Where or When — ?

25 May

Where or When is a show tune from the 1937 Rodgers and Hart musical Babes In Arms. It was first performed by Ray Heatherton and Mitzi Green on Broadway. Frank Sinatra gave it new life in a different style a few years later.

But really, those words are also of the utmost importance to the novelist. The first few paragraphs of your story must convey to the reader the where and when of the story. After that, your writing style and skills will add to that initial ambiance creating an entire package that can not happen anywhere or anytime other than what you say it is. If it doesn’t, you risk losing your reader. I know. I sometimes belabor that point, but what good is it to have a book that the reader can’t lose him or herself in? Trust me, you do NOT want the reader to be throwing your book against the wall!

Here’s a good word to remember in this instance: verisimilitude. According to my trusty Webster’s Tenth, it means: 1. having the appearance of truth: probably. 2. Depicting realism (as in art or literature). Here’s one of my favorite examples: Jane Austen’s Emma was updated in the 1990s and re-titled Clueless. That’s fair game. The book is in the public domain, so the characters and plot are able to be borrowed for such an adaptation. Imagine, however, if the language as spoken in Clueless, were to come out of the mouths of the properly costumed actors in the A&E/BBC production of Emma! Well. That would put the cat amongst the pigeons, now, wouldn’t it?

Or how about this one? Tarzan’s parents were English aristocrats, but he didn’t know the language. How could he, having been orphaned as a baby and brought up in the deepest jungle by caring and nurturing great apes. He could hardly be speaking the Queen’s English while swinging on vines, while traveling from one end of the jungle to the other. I doubt if the apes would have understood him!

If you want to know how people spoke during a certain time, try to read something written during that period. Contractions (I’m for I am, he didn’t for he did not, she can’t for she can not) may not seem like much of a difference to today’s reader, but it definitely marks the time as now, rather than then. Speech was much more formal even 50 years ago than it is in these rush-rush, texting times.

Clothing is also much different, and having your characters dressed properly for their time frame, will help them speak and behave as they should. (Hopefully, at any rate!) In addition to the hundreds, perhaps thousands of books on the topic, look at contemporary or nearly-so paintings in the museum, or ask for art books at your local library.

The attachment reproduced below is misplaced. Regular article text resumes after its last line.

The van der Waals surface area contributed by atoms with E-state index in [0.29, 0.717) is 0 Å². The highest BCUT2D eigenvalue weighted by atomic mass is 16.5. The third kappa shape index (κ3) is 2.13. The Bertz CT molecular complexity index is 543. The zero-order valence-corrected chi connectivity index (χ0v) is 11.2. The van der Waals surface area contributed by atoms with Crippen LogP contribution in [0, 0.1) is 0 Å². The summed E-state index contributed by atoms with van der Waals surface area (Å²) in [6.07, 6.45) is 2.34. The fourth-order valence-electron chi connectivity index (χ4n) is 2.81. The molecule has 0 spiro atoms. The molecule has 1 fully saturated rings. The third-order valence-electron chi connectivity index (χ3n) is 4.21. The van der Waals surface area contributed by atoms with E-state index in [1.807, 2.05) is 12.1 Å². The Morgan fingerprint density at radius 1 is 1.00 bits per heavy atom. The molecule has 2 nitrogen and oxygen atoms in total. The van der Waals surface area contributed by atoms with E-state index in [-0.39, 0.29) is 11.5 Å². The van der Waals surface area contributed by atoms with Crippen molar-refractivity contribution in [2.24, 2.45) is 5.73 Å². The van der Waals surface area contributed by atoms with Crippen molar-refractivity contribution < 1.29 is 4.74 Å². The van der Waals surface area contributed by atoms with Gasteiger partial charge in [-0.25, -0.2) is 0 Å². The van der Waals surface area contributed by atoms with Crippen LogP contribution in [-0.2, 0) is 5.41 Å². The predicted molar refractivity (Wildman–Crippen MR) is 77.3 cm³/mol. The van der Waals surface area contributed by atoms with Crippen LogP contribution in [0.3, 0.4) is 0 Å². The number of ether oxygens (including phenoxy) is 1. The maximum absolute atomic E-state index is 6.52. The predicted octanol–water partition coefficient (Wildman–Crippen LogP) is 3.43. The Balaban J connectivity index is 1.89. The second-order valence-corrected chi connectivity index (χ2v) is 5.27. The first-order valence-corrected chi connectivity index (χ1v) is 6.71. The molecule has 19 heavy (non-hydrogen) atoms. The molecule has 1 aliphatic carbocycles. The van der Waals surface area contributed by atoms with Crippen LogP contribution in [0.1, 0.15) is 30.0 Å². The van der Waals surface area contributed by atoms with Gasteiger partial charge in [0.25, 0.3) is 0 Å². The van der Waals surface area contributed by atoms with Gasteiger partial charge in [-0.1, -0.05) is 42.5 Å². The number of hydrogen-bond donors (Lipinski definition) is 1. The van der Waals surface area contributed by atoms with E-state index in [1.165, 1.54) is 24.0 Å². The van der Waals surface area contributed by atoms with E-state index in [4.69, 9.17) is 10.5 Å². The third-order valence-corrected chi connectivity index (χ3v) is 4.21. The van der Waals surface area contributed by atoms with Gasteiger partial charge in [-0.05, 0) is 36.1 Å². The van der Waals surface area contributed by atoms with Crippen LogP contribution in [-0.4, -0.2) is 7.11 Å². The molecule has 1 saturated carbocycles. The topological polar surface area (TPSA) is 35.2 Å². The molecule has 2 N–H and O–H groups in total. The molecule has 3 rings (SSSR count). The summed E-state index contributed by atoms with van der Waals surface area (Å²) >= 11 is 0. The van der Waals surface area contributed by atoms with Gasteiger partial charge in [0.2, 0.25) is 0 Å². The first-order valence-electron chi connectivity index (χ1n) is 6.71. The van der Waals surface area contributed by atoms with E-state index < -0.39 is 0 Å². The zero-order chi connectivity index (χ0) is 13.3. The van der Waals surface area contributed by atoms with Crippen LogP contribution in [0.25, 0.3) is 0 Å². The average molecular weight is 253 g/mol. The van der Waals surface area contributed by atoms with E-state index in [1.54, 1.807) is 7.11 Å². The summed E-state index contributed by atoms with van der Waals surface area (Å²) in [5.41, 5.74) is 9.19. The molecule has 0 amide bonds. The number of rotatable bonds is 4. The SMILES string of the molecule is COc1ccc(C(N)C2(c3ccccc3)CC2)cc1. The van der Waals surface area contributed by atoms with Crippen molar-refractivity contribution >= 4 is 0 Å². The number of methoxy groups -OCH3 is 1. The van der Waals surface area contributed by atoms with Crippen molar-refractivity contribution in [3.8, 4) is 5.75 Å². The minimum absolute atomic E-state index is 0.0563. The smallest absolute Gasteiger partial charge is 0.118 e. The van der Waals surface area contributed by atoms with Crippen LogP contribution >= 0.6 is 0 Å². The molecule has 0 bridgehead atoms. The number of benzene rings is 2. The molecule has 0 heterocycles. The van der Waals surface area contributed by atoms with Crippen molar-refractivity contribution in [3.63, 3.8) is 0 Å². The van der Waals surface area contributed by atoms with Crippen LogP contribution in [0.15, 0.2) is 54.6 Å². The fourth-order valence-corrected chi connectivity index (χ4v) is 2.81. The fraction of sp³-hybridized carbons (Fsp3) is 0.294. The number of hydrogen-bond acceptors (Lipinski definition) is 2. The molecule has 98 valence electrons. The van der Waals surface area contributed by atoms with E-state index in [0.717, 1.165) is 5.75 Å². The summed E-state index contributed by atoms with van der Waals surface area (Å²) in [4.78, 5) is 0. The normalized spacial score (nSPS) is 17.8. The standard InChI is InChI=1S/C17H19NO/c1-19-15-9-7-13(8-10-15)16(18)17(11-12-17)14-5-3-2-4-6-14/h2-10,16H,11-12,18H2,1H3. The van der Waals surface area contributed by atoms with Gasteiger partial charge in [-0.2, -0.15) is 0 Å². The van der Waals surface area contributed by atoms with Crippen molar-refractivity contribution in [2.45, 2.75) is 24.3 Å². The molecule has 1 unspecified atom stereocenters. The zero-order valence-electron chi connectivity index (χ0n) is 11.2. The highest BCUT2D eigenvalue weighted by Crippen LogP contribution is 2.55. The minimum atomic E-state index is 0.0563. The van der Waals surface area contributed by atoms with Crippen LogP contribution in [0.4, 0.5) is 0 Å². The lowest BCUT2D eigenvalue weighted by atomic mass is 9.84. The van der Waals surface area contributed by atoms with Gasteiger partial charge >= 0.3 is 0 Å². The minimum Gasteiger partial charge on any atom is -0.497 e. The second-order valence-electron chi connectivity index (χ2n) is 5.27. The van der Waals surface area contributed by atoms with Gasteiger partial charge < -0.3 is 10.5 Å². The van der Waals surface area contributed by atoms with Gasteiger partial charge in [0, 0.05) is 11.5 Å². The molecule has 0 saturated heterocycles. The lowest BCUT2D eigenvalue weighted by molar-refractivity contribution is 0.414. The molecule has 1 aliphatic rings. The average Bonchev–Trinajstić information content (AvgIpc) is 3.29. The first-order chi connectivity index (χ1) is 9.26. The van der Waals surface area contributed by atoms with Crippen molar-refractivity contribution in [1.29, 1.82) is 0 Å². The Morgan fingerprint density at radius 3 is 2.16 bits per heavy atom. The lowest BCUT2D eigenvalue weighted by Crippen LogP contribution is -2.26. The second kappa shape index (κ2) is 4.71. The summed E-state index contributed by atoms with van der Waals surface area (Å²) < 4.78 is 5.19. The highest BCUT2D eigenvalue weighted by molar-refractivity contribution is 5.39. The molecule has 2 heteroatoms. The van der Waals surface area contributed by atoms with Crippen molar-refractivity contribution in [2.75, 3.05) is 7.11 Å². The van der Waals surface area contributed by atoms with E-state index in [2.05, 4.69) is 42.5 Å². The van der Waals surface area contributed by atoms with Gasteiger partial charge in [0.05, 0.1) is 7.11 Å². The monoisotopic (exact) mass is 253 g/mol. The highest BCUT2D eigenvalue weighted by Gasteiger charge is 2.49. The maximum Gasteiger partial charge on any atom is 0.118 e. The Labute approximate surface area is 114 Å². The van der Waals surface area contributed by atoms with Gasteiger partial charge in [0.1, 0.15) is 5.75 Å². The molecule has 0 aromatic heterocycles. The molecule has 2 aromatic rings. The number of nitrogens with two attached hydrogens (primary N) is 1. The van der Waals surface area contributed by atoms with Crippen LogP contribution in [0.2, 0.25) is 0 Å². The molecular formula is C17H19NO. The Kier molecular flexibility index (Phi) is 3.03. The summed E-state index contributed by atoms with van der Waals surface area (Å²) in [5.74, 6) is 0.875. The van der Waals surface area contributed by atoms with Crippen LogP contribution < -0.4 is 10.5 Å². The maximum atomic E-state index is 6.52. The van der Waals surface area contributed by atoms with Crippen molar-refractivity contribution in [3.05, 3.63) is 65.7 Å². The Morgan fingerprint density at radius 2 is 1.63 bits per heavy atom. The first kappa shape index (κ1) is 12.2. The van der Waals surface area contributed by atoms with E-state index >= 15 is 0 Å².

If your story is set in the last 500 years or so, there are numerous books available at libraries and museums that can clearly demonstrate the speech patterns of various eras. Read Will Shakespeare, for example, to find out how people spoke in the 17th century, or Jane Austen, for the turn of the 19th. However, you don’t necessarily want to carry that pattern throughout your entire book.

You do need to begin with the archaic speech (but not carried over board or exaggerated, please) to help establish the time frame. And then, gradually, you’ll ease up a bit, until near the end, your characters may be speaking almost entirely modern. You should still sprinkle a few archaic-isms here and there, just to remind the reader where he or she is really at in this book!

A major invention that can be of enormous help to authors researching the 20th century is – film! Indeed. Contemporary movies can be fun to watch, but once ‘talkies’ came in, you can also find little bits of speech differences, too. (By contemporary, I mean a movie that’s meant to take place very close to the time it was filmed. For instance It Happened One Night was set in 1933, which is when it was made. The clothing is accurate, as are the actions and speech of the characters.) We laugh at the quaintness of these things when we watch them now, but remember that 1933 was just 77 years ago. Lots of people who are still alive saw it then when it was new, believe me!

One small word of warning: don’t put too much reliance on costumes worn in ‘costume flicks’. All too many times, they’re chosen for how they look rather than how accurate a depiction they really are! (I think it’s safe to think a period piece that wins an Oscar for costume will be more accurate than a non-winning film.)

But paintings and/or a costume museum are the most reliable sources. There are carriage museums (not too many, but some) that can demonstrate close-up and personal the various types of carriages used during the last several hundred years. Look at furniture, too, as well as newspapers or magazines (if available). And, be sure to match occupations to the era. You might be surprised by some of the things you’ll find as you go exploring through history.

Although they are older books, now, if you can find them, I would highly recommend any books by Will and Ariel Durant. Not only are they very readable, but every page (every paragraph, even!) has some interesting tid-bit for your enjoyment and enlightenment.

Of course, if you’re writing (or planning to write) a contemporary story, then you have other worries. Try not to use too many current celebrities, for instance. By the time your book comes out, that person may be only a figment of someone’s imagination or fodder for a ‘whatever happened to . . .’ trivia contest. Songs, books, films and other media might last a bit longer in the popular memory, but—really–who among us can predict the future?

Have you started your book yet? Hmmm.
If you have questions about any of this, please ask? My e-mail is: bookmechanic@gmail.com
Thanks for reading, and please feel free to tell others about this blog! Happy writing!


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